Note, however, that the amount paid is capped:

  • An employee using paid sick leave for reasons (1)–(3) above need not be paid more than $511 per day and/or $5,110 in the aggregate; and
  • An employee using paid sick leave for reasons (4)–(6) above need not be paid more than $200 per day and/or $2,000 in the aggregate. If an employee does not have a set schedule of hours, paid sick leave is based on the average number of hours the employee was scheduled per day over the six-month period prior to the use of the leave.

The Secretary of Labor can issue regulations within the next two weeks to exempt health care providers, emergency responders, and employers with fewer than 50 employees from this paid sick leave law if compliance would jeopardize business viability. There is no built-in exemption, however — so we will have to wait and see.

You may be asking, "What about employers with 500 or more employees?" According to legislative authors, the sponsors did not want to give the tax credits to larger businesses who can fund these leaves. Treasury Secretary Steven Mnuchin said that "big companies can afford these things." Speaker Pelosi said on Twitter "I don't support U.S. taxpayer money subsidizing corporations to provide benefits to workers that they should already be providing."

Emergency Family and Medical Leave Act

The new law also includes a significant amendment and expansion of the Family and Medical Leave Act (“FMLA”) through December 31, 2020. The current employee threshold for FMLA coverage would change from only covering employers with 50 or more employees to instead covering those employers with fewer than 500 employees. The Secretary of Labor has the authority to issue regulations to exempt small businesses with less than 50 employees, healthcare providers, and emergency responders, but they are not yet exempt.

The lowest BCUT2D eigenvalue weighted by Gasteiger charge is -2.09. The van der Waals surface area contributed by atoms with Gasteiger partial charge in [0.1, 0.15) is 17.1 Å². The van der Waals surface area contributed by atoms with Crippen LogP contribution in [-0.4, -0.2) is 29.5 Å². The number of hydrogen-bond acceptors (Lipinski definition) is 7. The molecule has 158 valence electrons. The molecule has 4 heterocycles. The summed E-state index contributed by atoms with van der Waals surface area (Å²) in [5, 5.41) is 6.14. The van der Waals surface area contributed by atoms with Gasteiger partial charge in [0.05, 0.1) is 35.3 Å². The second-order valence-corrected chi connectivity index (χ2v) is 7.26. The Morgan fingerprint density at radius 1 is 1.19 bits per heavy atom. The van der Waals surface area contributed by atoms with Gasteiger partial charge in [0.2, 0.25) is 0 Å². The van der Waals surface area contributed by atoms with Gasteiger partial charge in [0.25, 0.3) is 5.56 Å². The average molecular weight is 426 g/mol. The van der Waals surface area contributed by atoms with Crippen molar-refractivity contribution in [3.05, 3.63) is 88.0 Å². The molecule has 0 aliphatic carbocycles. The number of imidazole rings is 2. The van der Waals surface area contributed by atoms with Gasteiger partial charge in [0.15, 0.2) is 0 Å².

Unlike current FMLA requirements, employees are eligible for the leave if they have worked for the employer for at least 30 calendar days. The leave can be used for a "qualifying need" related to a public health emergency concerning Coronavirus, as declared by federal, state, or local authorities.

  • A "qualifying need" is limited to circumstances where the employee is unable to work or telework due to the need to care for a child under 18 if the child's school or child care is closed due to a Coronavirus-related public health emergency.

While the current FMLA is unpaid, FMLA under this new Act provides for paid leave during this emergency.

  • The first 10 days of emergency FMLA leave may be unpaid. The employee may elect (but may not be required) to use accrued vacation or sick leave during this time
  • After the 10-day period, the employer must generally pay two-thirds of the employee’s regular rate of pay not to exceed $200 per day and $10,000 aggregate. Part-time employees will have a different calculation.

Looking for more information on the Emergency Paid Sick Leave and Paid FMLA? Register for our free webinar on Thursday, March 26 from 12 p.m. – 1 p.m.